Six in 10 local authorities require people claiming welfare benefits (bijstand) to do something in return for their money, such as voluntary work in a community centre. But the other 40% don’t ask claimants to give back to society, as required by law, junior social affairs minister Tamara van Ark told MPs in a briefing.
In addition, few local authorities are cutting the benefits of people who don’t speak sufficient Dutch to find a job, the research, carried out by the national statistics office CBS, showed.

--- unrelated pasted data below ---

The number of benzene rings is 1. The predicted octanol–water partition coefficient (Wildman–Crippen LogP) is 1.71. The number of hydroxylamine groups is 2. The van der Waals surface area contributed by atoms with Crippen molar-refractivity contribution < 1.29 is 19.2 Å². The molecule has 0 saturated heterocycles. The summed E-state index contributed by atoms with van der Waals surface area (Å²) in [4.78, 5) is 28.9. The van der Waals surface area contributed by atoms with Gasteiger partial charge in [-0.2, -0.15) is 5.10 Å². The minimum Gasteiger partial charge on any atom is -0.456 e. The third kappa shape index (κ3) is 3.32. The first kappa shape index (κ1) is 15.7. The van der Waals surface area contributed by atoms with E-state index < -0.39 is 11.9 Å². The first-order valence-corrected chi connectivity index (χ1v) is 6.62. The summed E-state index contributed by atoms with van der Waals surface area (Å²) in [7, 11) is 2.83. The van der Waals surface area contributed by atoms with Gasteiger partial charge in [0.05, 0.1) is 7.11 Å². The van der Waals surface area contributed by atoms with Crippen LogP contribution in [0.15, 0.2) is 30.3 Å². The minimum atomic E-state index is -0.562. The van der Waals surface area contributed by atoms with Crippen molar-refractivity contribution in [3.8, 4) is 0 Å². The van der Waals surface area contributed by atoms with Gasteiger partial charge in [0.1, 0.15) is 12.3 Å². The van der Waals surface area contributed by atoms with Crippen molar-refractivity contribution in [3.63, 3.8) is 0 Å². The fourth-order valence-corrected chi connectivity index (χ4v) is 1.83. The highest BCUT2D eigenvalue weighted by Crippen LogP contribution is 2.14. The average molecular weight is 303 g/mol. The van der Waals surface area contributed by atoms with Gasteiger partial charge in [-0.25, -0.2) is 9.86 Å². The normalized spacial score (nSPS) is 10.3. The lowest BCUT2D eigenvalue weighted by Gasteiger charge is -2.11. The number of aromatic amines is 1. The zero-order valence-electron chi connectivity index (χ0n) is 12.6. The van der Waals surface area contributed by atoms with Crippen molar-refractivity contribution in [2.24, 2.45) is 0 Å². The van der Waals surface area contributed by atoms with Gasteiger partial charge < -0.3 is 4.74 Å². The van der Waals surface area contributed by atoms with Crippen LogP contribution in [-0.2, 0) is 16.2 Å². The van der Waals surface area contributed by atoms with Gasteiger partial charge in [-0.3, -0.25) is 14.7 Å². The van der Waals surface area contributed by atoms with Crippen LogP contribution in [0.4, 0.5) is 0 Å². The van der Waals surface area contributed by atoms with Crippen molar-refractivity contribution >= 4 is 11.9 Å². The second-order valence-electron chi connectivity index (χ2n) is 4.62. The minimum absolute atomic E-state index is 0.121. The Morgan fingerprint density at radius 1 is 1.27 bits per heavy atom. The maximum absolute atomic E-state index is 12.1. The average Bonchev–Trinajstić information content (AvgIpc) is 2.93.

The research shows 8% of benefit claimants – or 36,300 people – don’t speak enough Dutch but just 150 people have had their benefits reduced. The law allows councils to cut benefits by 20% for six months, followed by 40% for a further six months. After a year, the claimant can lose their benefits altogether.
Van Ark said councils must put national policy into practice and make sure welfare claimants meet the language requirements and do something for the community in return for cash.
The minister said she is prepared to use all measures at her disposal to make sure local authorities comply with the legislation.
‘It is unacceptable that people are waiting on the sidelines, especially now, given the shortage of workers,’ Van Ark said. ‘Councils must do more to implement the language and voluntary work requirements.’
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